Amazon Kindle Review: Electronic Book Reader Pros and Cons

Somewhere on my PC, I have a folder with 30 unread ebooks. I’ve been reading ebooks on my PC for years; more recently, I’ve been using my Playstation Portable and Nintendo DS as ebook readers, too. But Amazon’s Kindle has intrigued me since it first came out and there’s a new version of Kindle that’s just been released. I believe now is a good opportunity to check it out again.

Amazon Kindle 2
Image by LenEdgerly

Our Amazon Kindle Review: The Pros

First off, I noticed right away that Amazon has a selection of books, magazines, newspapers, and blogs available for the Kindle. A varied selection is important to me, because I read a range of fiction and non-fiction each month. If I wanted to, I could buy the Kindle edition of a popular title like Stephenie Meyer’s The Host or a magazine like Forbes. With Kindle, I could also keep up with the Wall Street Journal or my favorite blogs like Slashdot.

There are lots of titles which are easily downloadable.

The Kindle doesn’t need my PC to acquire those new titles, either. Instead, it has its own free of charge form of wireless communication called Whispernet — so I don’t need to hunt for a WiFi hotspot if I’m on the road. If I’m in the middle of an epic fantasy series like Brandon Sanderson’s excellent Mistborn books, and I want to buy the next title, I don’t have to go through the hassle of running to the PC or the traditional bookstore. Instead, I’d be able to buy and download all the books I want through the Kindle, right from my sofa.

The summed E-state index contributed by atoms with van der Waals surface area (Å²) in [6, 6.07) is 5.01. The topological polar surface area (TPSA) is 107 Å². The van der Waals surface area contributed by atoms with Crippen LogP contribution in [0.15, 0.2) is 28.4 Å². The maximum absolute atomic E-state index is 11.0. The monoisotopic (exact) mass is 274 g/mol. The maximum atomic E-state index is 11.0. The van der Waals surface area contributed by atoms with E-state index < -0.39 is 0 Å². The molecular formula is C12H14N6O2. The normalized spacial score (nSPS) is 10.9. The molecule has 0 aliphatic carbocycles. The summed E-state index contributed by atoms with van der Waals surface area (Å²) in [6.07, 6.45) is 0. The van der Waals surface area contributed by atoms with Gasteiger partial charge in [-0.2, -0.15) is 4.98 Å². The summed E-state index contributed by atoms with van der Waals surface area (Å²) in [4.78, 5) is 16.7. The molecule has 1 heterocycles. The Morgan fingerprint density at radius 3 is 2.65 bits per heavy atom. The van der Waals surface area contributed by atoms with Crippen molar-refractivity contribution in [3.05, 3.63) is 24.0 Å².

The Kindle is easily expandable, and can read certain formats.

The Product Overview says that the Amazon Kindle holds about 200 titles; however, I could add even more books with an SD memory card, which is readily available at cheap prices — I love the idea of having instant access to my ebooks. Plus, I can email my Word documents to the Kindle in case I have business reading to do. And the device can even play MP3s, which means I can listen to the audiobooks I already own. If I need to, I can go to Amazon’s Your Media Library section to download my Kindle titles again.

It can read ebooks from various sources.

Just the other day, I searched for free ebooks from and Project Gutenberg (the oldest digital library on the web) — the Kindle can read them, too.

You can try ebooks for free.

Another big selling point for me is the ability to read a chapter for free before committing to a purchase. I could’ve saved a lot of money on past ebook purchases with that feature. In addition, I like the look of the electronic paper and the ways I can adjust the text — traditional books don’t let me increase the font to 16 points.

It’s portable and highly convenient.

Although I like my PC and I’ve had a laptop in the past, they aren’t ideal for those times when I want to read around the house or outside. The Kindle seems like a convenient alternative, and a lot lighter to lug around than a laptop. Since it doesn’t even weigh a pound, it’s lighter than some of the massive paperbacks I’ve read, too. Plus, the upgraded version of this gadget is much sleeker, lighter and thinner, which will make it ultra-portable.

The Kindle Electronic Book Reader: The Cons

The Kindle is not cheap.